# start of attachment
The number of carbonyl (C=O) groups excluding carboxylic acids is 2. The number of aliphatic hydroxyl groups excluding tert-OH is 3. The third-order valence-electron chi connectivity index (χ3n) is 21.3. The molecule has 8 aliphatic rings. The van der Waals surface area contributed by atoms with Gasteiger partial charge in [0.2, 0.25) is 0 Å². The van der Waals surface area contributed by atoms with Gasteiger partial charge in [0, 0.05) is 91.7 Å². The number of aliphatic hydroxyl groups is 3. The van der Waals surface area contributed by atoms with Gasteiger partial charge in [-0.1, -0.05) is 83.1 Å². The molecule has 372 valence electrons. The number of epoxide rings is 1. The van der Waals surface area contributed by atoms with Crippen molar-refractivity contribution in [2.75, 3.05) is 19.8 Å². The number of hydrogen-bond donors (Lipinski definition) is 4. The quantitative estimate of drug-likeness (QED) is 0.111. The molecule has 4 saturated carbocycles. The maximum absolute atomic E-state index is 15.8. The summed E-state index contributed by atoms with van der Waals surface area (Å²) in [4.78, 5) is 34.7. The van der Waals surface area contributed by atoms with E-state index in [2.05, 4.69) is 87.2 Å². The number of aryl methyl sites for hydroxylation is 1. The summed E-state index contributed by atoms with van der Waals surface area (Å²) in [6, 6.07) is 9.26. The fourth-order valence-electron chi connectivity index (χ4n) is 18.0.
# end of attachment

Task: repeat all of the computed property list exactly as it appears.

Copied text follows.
The number of carbonyl (C=O) groups excluding carboxylic acids is 2. The number of aliphatic hydroxyl groups excluding tert-OH is 3. The third-order valence-electron chi connectivity index (χ3n) is 21.3. The molecule has 8 aliphatic rings. The van der Waals surface area contributed by atoms with Gasteiger partial charge in [0.2, 0.25) is 0 Å². The van der Waals surface area contributed by atoms with Gasteiger partial charge in [0, 0.05) is 91.7 Å². The number of aliphatic hydroxyl groups is 3. The van der Waals surface area contributed by atoms with Gasteiger partial charge in [-0.1, -0.05) is 83.1 Å². The molecule has 372 valence electrons. The number of epoxide rings is 1. The van der Waals surface area contributed by atoms with Crippen molar-refractivity contribution in [2.75, 3.05) is 19.8 Å². The number of hydrogen-bond donors (Lipinski definition) is 4. The quantitative estimate of drug-likeness (QED) is 0.111. The molecule has 4 saturated carbocycles. The maximum absolute atomic E-state index is 15.8. The summed E-state index contributed by atoms with van der Waals surface area (Å²) in [4.78, 5) is 34.7. The van der Waals surface area contributed by atoms with E-state index in [2.05, 4.69) is 87.2 Å². The number of aryl methyl sites for hydroxylation is 1. The summed E-state index contributed by atoms with van der Waals surface area (Å²) in [6, 6.07) is 9.26. The fourth-order valence-electron chi connectivity index (χ4n) is 18.0.